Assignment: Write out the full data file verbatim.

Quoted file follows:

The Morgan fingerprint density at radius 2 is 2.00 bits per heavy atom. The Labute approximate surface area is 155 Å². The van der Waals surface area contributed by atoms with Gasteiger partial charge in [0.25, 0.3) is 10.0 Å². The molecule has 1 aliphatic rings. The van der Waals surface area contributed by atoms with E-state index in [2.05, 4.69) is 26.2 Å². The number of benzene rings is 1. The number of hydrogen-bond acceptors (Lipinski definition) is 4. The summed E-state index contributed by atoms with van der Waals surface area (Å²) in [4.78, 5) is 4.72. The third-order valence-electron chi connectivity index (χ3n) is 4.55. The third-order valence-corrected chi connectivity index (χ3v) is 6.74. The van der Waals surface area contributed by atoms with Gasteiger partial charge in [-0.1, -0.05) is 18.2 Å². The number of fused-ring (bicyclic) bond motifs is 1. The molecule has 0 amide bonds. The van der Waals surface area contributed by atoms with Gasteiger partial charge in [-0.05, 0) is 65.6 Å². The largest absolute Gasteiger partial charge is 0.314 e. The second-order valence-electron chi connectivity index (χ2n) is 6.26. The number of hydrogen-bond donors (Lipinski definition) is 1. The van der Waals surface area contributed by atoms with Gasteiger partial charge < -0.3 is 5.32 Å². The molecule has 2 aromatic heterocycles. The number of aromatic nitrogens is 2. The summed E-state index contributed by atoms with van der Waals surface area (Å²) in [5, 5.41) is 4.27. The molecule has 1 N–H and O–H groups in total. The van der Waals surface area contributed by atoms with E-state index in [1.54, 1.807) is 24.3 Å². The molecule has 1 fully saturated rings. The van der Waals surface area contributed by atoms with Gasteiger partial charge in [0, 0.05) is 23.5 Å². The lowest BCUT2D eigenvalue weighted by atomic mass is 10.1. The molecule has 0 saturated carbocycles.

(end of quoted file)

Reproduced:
The Morgan fingerprint density at radius 2 is 2.00 bits per heavy atom. The Labute approximate surface area is 155 Å². The van der Waals surface area contributed by atoms with Gasteiger partial charge in [0.25, 0.3) is 10.0 Å². The molecule has 1 aliphatic rings. The van der Waals surface area contributed by atoms with E-state index in [2.05, 4.69) is 26.2 Å². The number of benzene rings is 1. The number of hydrogen-bond acceptors (Lipinski definition) is 4. The summed E-state index contributed by atoms with van der Waals surface area (Å²) in [4.78, 5) is 4.72. The third-order valence-electron chi connectivity index (χ3n) is 4.55. The third-order valence-corrected chi connectivity index (χ3v) is 6.74. The van der Waals surface area contributed by atoms with Gasteiger partial charge in [-0.1, -0.05) is 18.2 Å². The number of fused-ring (bicyclic) bond motifs is 1. The molecule has 0 amide bonds. The van der Waals surface area contributed by atoms with Gasteiger partial charge in [-0.05, 0) is 65.6 Å². The largest absolute Gasteiger partial charge is 0.314 e. The second-order valence-electron chi connectivity index (χ2n) is 6.26. The number of hydrogen-bond donors (Lipinski definition) is 1. The van der Waals surface area contributed by atoms with Gasteiger partial charge < -0.3 is 5.32 Å². The molecule has 2 aromatic heterocycles. The number of aromatic nitrogens is 2. The summed E-state index contributed by atoms with van der Waals surface area (Å²) in [5, 5.41) is 4.27. The molecule has 1 N–H and O–H groups in total. The van der Waals surface area contributed by atoms with E-state index in [1.54, 1.807) is 24.3 Å². The molecule has 1 fully saturated rings. The van der Waals surface area contributed by atoms with Gasteiger partial charge in [0, 0.05) is 23.5 Å². The lowest BCUT2D eigenvalue weighted by atomic mass is 10.1. The molecule has 0 saturated carbocycles.